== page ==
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Nobody's Daughter

3.55  ·  Rating Details  ·  44 Ratings  ·  9 Reviews
In 1913 when she is sent to the Austen Home for Orphaned Girls, eleven-year-old Emily copes with her difficult circumstances with the help of the town librarian and the hope of finding her younger sister.
Paperback, 160 pages
Published March 1st 1996 by Yearling (first published February 1st 1995)
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VJ
Emily's mother died giving birth to her baby sister. Emily's father, prostrate with grief, gave the baby away, blaming her for having caused the death of his beloved wife. Then, dad died. Emily was taken in by a maiden aunt and raised by her until her death. She was related to Emily's mother and thought poorly of Emily's father, who liked the drink a bit more than he should have.

After her aunt's death, Emily was placed in a privately-owned orphanage. She was only three when her mother died, and
...more
Miss Amanda
gr 5-8 154 pgs

1913, New England. 12 year old Emily Hasbrouck has always been considered a burden ever since parents died. When the great aunt who took her in dies, Emily is alone and penniless since her great aunt decided to leave her money to the church and not to her. Emily is sent to live at the Austen Home for Orphan Girls and is told she should be greatful for it. Once there, Emily finds life miserable. The town girls call her a "hog" and torment her and everyone from the school teacher to
...more
Shoshana
I read the sequel to this, Justice for Emily, as a kid, without knowing there was a book that came first. Although obviously there was, when you think about what happens in Justice for Emily. Ah, the blindness of childhood.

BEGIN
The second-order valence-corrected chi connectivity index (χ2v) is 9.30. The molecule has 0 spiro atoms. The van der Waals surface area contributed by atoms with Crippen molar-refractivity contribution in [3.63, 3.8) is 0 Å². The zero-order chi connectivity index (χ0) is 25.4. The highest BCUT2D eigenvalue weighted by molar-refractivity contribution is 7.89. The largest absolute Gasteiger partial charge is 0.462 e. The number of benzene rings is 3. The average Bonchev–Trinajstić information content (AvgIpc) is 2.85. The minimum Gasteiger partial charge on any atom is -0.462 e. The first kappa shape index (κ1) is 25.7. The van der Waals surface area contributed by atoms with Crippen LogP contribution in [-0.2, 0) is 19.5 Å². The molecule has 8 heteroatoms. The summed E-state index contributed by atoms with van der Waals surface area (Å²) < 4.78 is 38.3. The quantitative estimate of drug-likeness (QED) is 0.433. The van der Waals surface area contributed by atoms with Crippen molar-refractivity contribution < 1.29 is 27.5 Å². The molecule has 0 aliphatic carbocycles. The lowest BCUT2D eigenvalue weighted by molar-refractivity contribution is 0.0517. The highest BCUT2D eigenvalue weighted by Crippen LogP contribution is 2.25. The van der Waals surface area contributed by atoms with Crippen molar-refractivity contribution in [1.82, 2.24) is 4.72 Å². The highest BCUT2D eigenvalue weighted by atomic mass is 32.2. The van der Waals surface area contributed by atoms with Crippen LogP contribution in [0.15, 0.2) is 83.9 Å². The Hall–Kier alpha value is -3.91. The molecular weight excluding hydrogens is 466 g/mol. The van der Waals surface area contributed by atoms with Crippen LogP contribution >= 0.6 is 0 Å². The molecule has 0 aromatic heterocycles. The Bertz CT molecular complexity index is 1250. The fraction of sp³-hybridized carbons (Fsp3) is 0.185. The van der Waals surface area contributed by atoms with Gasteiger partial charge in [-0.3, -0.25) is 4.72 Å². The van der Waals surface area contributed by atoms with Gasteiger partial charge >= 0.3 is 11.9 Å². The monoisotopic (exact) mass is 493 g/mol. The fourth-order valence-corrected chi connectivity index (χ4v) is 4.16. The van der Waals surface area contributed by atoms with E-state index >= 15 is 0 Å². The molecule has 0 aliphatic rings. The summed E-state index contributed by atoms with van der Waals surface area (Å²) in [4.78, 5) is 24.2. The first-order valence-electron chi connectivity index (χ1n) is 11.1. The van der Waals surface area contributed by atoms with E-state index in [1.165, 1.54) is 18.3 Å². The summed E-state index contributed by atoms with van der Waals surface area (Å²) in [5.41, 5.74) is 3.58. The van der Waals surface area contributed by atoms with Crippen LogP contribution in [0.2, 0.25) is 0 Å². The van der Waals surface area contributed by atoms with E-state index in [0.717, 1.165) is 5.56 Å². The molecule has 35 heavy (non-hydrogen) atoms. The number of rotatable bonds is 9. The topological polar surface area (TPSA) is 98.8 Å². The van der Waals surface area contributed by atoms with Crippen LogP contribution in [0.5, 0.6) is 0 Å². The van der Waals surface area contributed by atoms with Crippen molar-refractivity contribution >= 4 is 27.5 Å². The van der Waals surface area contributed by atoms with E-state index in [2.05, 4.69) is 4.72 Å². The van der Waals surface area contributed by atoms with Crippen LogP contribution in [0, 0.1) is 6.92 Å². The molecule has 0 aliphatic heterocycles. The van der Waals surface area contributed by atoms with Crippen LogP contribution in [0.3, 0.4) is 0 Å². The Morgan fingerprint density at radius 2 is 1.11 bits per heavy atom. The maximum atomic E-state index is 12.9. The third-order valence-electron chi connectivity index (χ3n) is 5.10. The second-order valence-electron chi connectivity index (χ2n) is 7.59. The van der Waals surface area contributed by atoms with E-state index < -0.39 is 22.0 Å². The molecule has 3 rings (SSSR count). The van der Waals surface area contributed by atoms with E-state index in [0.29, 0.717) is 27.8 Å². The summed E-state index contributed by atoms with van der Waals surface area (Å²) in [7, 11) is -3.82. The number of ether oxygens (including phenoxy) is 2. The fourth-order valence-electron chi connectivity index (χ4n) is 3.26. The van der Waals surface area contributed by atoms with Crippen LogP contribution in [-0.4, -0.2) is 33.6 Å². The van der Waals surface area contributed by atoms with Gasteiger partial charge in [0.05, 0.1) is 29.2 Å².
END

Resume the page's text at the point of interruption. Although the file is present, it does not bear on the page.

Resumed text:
(Haha, could I be more pretentious?)

Anyway, Nobody's Daughter is really good. Emily is totally flawed but you're totally on her side; her friends are flawed but likable; the bad guys are totally totally hate-able; the mistress of the orphanage is nicely in the middle; the arc
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Kristy
Sep 09, 2012 Kristy rated it liked it
This is a depressing book for younger children. I found myself remembering the time that I read this book in 7th grade. The book is definitely written for children. It is definitely an emotional book. I remember crying in class while I was reading it.

This is one of the most depressing books that I have ever read. I felt the need to reread it to see if it really was as depressing as I remembered it, it was.

I finally decided that I needed to reread the book. Though the book did not give me the em
...more
Jomariem
Jul 29, 2012 Jomariem rated it did not like it  ·  review of another edition
This was absolutely the most depressing children's book I have EVER read, and I do NOT recommend it for anybody! The poor girl just gets one hard knock after another, nearly every adult in the book and some of the other kids are very cruel to her, and there is no sequel to show that the child gets to be in a happy home later on (at the end, there is a HINT of a better life, but nothing more). After reading this book, I didn't even want to keep it, much less read it again. Simply horrible!
Jitsie
Dec 27, 2013 Jitsie rated it really liked it
This is the first young adult book that made me cry. A touching story.
Kirsten
Boy, this is bleaker than bleak. And an unexpected cliff-hanger ending. Now I have to find the sequel, in hopes of a little resolution.
Rojo
Aug 03, 2011 Rojo rated it liked it
it was ok...kinda sad though
Megan
Feb 29, 2016 Megan rated it really liked it
A very good book.
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1318
Susan Beth Pfeffer was born in New York City in 1948. She grew up in the city and its nearby suburbs and spent summers in the Catskill Mountains. When she was six her father wrote and published a book on constitutional law, and Pfeffer decided that she, too, wanted to be a writer. That year she wrote her first story, about the love between an Oreo cookie and a pair of scissors. However, it wasn't ...more
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